In this episode of Frontiers, Peter Evans asks whether coal can ever be a clean fuel.
At a time when we're increasingly concerned about the effects of carbon dioxide emissions on global climate change, it might seem strange to be thinking seriously about coal as a major energy source.
But coal is the fuel of choice for many nations, developed and developing, not least America and China. It's been estimated that at current levels of usage, global coal reserves will last for more than 150 years. However, if large amounts of coal are be to be burnt, science and technology need to come up with ways of making coal a more efficient, and less polluting, energy source.
To learn more about how a conventional coal-fired power station works, Peter goes to Nottinghamshire to visit the coal-fired power station at Ratcliffe-on-Soar. The power station, run by E.ON UK, burns 812 tonnes of coal an hour, and provides electricity for about two million people.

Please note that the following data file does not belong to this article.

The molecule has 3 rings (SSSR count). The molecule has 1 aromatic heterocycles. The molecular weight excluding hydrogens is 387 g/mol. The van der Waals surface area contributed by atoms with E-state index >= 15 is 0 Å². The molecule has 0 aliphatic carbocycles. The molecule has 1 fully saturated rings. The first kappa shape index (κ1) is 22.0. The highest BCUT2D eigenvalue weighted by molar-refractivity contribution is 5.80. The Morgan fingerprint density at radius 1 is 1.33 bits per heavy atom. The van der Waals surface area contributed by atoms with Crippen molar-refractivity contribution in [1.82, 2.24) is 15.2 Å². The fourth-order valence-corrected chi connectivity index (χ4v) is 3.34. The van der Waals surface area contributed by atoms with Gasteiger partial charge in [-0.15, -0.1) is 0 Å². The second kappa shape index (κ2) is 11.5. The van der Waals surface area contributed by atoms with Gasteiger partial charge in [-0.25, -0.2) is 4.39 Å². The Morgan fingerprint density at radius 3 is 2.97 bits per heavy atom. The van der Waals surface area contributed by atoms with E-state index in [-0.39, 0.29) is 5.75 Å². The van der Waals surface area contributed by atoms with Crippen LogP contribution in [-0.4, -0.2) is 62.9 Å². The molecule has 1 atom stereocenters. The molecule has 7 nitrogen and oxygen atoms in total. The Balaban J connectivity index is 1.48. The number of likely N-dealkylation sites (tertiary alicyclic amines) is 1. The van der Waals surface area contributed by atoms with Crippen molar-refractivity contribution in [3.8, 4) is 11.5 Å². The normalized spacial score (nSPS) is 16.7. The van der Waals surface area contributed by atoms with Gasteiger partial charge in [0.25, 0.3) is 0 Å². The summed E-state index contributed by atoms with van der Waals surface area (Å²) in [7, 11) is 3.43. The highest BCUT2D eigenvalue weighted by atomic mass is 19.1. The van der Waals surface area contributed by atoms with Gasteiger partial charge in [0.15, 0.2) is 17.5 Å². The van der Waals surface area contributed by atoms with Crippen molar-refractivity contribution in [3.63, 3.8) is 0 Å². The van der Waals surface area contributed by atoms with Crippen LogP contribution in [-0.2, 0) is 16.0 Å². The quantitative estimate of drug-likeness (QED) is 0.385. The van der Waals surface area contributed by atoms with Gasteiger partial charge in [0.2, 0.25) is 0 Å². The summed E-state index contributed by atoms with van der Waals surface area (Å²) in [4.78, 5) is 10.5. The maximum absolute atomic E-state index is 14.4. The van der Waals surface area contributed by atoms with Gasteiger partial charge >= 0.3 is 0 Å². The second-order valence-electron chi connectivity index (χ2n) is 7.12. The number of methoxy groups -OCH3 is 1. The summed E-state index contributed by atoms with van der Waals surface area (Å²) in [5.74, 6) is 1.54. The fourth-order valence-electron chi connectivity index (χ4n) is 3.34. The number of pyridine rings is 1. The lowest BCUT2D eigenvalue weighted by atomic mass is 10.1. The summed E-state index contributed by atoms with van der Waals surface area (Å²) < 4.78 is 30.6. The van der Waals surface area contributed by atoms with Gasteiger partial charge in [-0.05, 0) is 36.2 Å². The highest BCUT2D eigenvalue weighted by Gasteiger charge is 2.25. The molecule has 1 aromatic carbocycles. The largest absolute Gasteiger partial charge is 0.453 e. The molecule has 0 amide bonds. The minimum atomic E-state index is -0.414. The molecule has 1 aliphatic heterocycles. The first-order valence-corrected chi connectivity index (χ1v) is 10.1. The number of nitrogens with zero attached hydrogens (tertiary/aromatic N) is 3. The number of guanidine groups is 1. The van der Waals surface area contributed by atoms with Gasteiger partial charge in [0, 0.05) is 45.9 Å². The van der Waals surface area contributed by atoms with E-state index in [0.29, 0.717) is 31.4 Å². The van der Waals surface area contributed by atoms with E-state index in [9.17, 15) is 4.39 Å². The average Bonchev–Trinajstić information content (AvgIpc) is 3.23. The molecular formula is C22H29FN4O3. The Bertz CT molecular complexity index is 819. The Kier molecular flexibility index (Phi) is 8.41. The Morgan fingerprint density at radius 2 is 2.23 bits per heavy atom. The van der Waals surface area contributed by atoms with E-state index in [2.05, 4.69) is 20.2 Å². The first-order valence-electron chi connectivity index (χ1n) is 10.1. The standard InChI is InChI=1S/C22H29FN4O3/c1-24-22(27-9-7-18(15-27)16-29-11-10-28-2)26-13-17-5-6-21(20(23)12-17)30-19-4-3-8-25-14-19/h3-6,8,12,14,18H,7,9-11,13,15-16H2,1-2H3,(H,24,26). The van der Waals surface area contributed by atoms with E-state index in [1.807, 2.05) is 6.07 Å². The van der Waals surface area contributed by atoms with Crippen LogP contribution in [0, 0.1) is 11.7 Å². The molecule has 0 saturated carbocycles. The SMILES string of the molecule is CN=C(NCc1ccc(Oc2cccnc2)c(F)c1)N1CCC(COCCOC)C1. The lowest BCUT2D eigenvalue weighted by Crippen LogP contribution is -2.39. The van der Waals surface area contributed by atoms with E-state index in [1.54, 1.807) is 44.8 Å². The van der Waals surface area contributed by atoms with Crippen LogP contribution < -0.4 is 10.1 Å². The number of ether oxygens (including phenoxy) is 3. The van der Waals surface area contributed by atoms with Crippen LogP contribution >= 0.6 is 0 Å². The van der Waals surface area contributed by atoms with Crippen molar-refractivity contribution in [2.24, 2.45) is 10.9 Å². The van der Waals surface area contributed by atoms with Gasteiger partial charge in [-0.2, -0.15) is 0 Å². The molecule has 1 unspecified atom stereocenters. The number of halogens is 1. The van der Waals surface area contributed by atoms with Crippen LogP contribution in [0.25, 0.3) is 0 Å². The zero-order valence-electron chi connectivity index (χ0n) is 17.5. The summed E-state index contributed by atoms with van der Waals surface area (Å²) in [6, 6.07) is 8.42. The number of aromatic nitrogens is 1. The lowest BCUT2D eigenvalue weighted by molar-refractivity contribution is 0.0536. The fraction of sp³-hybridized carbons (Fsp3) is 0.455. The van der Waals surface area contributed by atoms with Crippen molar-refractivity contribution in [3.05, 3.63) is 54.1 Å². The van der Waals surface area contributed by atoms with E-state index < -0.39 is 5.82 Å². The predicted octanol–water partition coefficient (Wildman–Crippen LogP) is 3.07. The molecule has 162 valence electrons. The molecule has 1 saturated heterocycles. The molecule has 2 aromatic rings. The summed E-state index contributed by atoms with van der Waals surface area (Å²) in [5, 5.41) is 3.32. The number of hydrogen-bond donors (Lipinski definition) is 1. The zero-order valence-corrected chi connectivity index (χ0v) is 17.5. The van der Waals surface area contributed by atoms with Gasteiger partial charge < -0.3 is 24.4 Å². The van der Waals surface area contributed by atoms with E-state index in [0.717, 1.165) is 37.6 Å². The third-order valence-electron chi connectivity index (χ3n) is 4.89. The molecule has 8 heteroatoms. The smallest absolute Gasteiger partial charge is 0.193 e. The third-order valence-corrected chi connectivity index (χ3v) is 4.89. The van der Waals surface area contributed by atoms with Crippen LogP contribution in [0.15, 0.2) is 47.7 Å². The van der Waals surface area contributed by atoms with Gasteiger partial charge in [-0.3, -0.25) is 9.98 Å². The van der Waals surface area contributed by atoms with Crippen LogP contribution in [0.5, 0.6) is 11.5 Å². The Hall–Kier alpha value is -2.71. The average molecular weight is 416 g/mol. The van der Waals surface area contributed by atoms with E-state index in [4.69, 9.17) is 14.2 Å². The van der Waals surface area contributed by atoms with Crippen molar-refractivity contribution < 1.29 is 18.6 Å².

Peter talks to engineers at E.ON's research facility, Power Technology. They are developing new technologies that will burn coal more efficiently and, at the same time, make it easier to capture and store carbon dioxide. These include coal gasification and oxyfuel combustion.
Peter hears from Professor Brian Smart at Heriot-Watt University. Professor Smart and colleagues have recently completed a Feasibility Study into Underground Coal Gasification under the Firth of Forth.
Peter also talks to Malcolm Wicks, Minister of State for Energy at the Department of Trade and Industry.